These questions of “rightness” are central to the book. When shifters shape-change, Rhys must look away: he can “feel the wrongness in the air, the bending of matter in ways it should not bend” (p. 146). Male homosexuality, meanwhile, “was illegal in Ras Tieg, Chenja, and Nasheen, for no good reason except that it scared the shit out of people” (p. 198). The war itself, so demonstrably destructive in a landscape pitted with dead townships and polluted woodland, is a focus for warring concepts of truth. But any attempt to monopolize truth is seen as false, and in a telling line Nyx reflects that, “Theology looked a lot better the more questions you started to pile up. Saying it was all just God’s plan gave you neat answers for everything” (p. 96). There’s a question to be asked of a novel which relies so heavily on the trappings of religion whilst at the same time dismissing it in this way, but by the same token the sincerity and intensity of the beliefs of its characters have such an effect on their actions and motivations—”You must have had a powerful belief once,” Rhys challenges Nyx about her involvement in the war, “to take you out there” (p. 79)—and are depicted with such rigor and sympathy that questions of faith seem sufficiently addressed. God’s war is far broader than Umayma’s.
This sort of review is in danger of suggesting that God’s War is a thoughtful examination of the powerful drives and desires which carry a person through life’s tribulations, and if so I won’t disabuse you of the notion. But primarily this is a novel with explosions and bullets: in another interview, Hurley reveals that its first draft “was mostly dialogue and fight scenes”; despite the revisions which added detail and ballast (and given that odd structure, possibly at times did so with too much vigor), occasionally the reader can perceive this origin. God’s War is a book in which boxing, battles, and beatings feature very heavily, and it spares few blushes in that regard: one character is found dead and blinded in a bath swimming with blood; another loses fingers during a torture session; yet another ends as a trophy head in a box. At times the book lurches from unpleasant scene to unpleasant scene, painting a world so gruesomely unrelenting that one wonders how any of the characters, whatever faith they may have, can find it in themselves to carry on.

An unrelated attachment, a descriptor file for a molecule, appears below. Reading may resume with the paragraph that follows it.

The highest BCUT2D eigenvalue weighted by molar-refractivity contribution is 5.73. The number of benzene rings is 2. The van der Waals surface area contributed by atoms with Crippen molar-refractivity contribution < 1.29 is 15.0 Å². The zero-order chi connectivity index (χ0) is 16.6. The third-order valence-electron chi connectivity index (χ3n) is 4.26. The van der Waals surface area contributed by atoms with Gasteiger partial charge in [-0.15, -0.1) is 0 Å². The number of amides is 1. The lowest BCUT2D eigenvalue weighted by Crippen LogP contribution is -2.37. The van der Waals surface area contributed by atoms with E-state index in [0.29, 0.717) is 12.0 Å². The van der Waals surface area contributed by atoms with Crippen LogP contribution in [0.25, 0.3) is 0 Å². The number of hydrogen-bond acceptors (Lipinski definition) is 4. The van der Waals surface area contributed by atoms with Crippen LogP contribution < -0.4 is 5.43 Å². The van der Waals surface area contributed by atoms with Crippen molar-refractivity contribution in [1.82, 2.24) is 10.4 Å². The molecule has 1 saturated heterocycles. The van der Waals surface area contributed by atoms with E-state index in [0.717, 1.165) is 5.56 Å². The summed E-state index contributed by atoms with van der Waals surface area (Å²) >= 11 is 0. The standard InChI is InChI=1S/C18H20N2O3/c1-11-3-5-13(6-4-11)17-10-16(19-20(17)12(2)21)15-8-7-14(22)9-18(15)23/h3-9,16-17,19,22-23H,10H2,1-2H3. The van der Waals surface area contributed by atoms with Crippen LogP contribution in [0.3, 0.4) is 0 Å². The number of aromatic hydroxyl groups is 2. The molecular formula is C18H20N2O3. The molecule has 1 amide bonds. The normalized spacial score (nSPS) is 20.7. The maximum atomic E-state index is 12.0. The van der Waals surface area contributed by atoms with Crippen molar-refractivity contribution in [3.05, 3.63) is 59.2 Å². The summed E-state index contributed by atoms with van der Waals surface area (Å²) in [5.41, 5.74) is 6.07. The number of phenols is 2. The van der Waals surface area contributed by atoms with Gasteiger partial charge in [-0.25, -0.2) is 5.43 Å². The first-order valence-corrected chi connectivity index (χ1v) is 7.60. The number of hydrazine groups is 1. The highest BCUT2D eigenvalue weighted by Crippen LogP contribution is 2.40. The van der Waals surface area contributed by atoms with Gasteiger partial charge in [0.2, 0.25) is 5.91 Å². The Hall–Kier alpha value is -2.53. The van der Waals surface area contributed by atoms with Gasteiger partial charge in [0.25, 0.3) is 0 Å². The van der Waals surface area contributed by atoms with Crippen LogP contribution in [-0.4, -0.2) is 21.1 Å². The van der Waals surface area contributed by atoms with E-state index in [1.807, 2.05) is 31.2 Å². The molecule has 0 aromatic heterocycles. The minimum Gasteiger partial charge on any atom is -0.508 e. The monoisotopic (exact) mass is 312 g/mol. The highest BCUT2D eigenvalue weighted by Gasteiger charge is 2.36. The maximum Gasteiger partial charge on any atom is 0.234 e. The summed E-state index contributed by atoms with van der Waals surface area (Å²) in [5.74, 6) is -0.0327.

Yet how many novels with a predominantly female cast can a reviewer say that about? If its story is rather less interesting than its ideas, God’s War at least has very good ones. Here is a novel simultaneously feminine and empowered—Nyx doesn’t “bend her knee to God,” let alone anyone else (p. 278)—which unlike many a lesser attempt to achieve the same effect strikes imbalances in an odd kind of equipoise. Will any other novel this year address issues of faith and gender quite so squarely, quite so entertainingly, and with such heft? The promised sequels may even iron out the first installment’s creases, caused almost entirely by the weight of background lain upon the structure and the story. Most pertinently, Hurley indeed creates in her lead character a thoroughly unlikeable, but wholly independent, female Conan. Actually, that’s wrong: Nyxnissa would quite clearly kick Conan’s ass. In her own words, “Women can fight as well as fuck, you know” (p. 64). Coarse and inelegant, but bold and pungent: Nyx’s retort might be this punchy, refreshing, and imperfect novel’s grating, gutsy epigram. Just what the genre ordered.
Dan Hartland blogs at http://thestoryandthetruth.wordpress.com.